After beating an eating disorder, raising her younger sister, and then going on to help more women suffering from eating disorders, this California waitress was overdue for some good luck. With the help of a hidden-camera prank show, she received just that.
Chelsea Roff works as a waitress at Spring Street Smokehouse, a barbecue restaurant in Los Angeles, California. At first glance, she looks no different from any other young adult.
However, behind her beautiful smile is a painful history. At 14 years old, Chelsea was diagnosed with an eating disorder: anorexia nervosa—she only weighed 58 pounds (approx. 26 kg).
Her mother rushed Chelsea to the hospital, as her organs were failing—a heart valve was leaking; her skin was turning yellow from liver failure, and doctors told her mother they believed she only had a few days to live, Chelsea later said at TEDxStLouis.
Deeply concerned about the extent of her health issues, Emergency Room staff called Child Protective Services (CPS), and a judge awarded the hospital custody over her and her younger sister.
From that point, her foster family were the same doctors and nurses treating her. She also took it upon herself to be her sister’s primary caregiver.
A life devoid of luck suddenly struck fortune when Chelsea became a participant on Break.com’s “Prank it FWD” hidden-camera show, a different kind of prank show, where the focus is helping, and not embarrassing, its unknowing participants.
On this particular episode, Chelsea encounters four extremely generous customers—all of whom are “Prank it Fwd” collaborators. The first collaborator left her a lofty cash tip of $1,000.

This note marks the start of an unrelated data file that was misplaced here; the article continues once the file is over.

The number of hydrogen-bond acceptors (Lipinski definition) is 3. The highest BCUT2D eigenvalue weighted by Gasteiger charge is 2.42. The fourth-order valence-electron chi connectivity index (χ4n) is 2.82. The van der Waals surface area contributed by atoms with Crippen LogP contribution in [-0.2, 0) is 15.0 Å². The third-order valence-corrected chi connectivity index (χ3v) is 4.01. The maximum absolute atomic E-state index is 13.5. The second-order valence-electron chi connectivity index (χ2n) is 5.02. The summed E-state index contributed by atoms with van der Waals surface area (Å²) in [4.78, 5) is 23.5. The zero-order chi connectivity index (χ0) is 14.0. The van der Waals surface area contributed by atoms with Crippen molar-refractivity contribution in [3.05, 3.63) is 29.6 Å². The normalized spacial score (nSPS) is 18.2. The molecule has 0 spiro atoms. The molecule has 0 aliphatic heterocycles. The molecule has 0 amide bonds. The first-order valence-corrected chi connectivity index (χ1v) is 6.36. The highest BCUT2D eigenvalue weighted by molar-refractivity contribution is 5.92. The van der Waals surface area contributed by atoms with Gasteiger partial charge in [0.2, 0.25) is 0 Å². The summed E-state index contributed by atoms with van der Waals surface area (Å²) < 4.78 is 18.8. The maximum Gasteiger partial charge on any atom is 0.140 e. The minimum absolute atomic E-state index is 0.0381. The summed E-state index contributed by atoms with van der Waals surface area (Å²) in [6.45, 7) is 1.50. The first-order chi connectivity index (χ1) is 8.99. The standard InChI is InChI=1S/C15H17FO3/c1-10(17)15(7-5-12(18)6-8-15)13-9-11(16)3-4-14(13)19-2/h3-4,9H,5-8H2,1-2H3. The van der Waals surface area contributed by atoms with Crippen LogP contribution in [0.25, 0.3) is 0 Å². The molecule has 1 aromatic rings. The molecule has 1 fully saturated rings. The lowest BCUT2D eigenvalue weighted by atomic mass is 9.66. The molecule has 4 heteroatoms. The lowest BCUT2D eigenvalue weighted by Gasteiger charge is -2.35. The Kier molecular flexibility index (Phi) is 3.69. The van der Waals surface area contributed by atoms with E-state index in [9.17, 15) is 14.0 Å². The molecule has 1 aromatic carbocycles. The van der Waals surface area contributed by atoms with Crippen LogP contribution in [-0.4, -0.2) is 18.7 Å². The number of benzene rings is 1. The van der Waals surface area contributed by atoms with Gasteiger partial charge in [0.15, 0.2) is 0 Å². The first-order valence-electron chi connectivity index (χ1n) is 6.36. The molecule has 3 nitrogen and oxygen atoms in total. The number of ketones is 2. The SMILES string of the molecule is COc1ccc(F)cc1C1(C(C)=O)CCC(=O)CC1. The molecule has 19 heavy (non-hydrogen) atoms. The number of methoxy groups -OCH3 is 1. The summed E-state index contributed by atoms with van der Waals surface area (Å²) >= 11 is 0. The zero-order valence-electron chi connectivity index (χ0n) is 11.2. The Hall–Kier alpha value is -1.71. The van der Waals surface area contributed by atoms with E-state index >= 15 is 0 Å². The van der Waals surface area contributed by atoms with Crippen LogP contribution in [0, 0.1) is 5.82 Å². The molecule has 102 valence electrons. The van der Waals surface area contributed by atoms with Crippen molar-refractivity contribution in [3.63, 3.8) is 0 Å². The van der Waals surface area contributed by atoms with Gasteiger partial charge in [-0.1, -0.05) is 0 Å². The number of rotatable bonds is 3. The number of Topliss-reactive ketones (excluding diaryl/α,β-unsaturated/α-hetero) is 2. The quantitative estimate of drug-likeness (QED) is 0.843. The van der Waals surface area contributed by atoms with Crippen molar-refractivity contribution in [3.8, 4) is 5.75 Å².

Next, she meets a couple who claim to have forgotten to bring enough cash for a tip. However, they also claimed to be travel agents and offered her an all-expenses-paid vacation for two to Hawaii in lieu of cash.
For Chelsea’s third tip, she met Dr. Susan Krevoy. Chelsea quickly took notice of Dr. Krevoy, as she was reading a book about yoga.
Looking at her book, Chelsea queries, “oh, you do yoga?” adding, “I teach yoga.”
“I’m trying to learn,” replies Dr. Krevoy. “How did you get into yoga anyway?”
Chelsea explains that she began doing yoga after one of her eating-disorder therapists recommended she try it, believing it would be “really beneficial” for her. The therapist was correct, as Chelsea described yoga as “life-changing” during her recovery.
Dr. Krevoy listens to her story intently and, after she’s finished, offers her a job at a non-profit eating-disorder program she’s been running for the last 14 years. “The one component that I’m missing,” Dr. Krevoy explains, “is yoga. I was wondering if you have any interest in, you know, being part of the program,” she asks.
Slightly taken aback after all the good luck that day, Chelsea expresses her interest in the program with a smile.
Chelsea’s fourth tip came as a major shock—as she came to collect the fourth, and final, collaborator’s check, she was handed a car key instead of cash.
Insisting there must be some mistake, she tries to hand the key back, and so the customer leads her outside and reveals Chelsea’s brand-new car.
As the car rolls up, a familiar face steps out of the driver’s seat: Chelsea’s very first yoga instructor, Diana Roehl, which immediately sends her into an emotional frenzy.
Her joyful smile was long overdue, and if there was anyone who needed some good fortune, it was this waitress.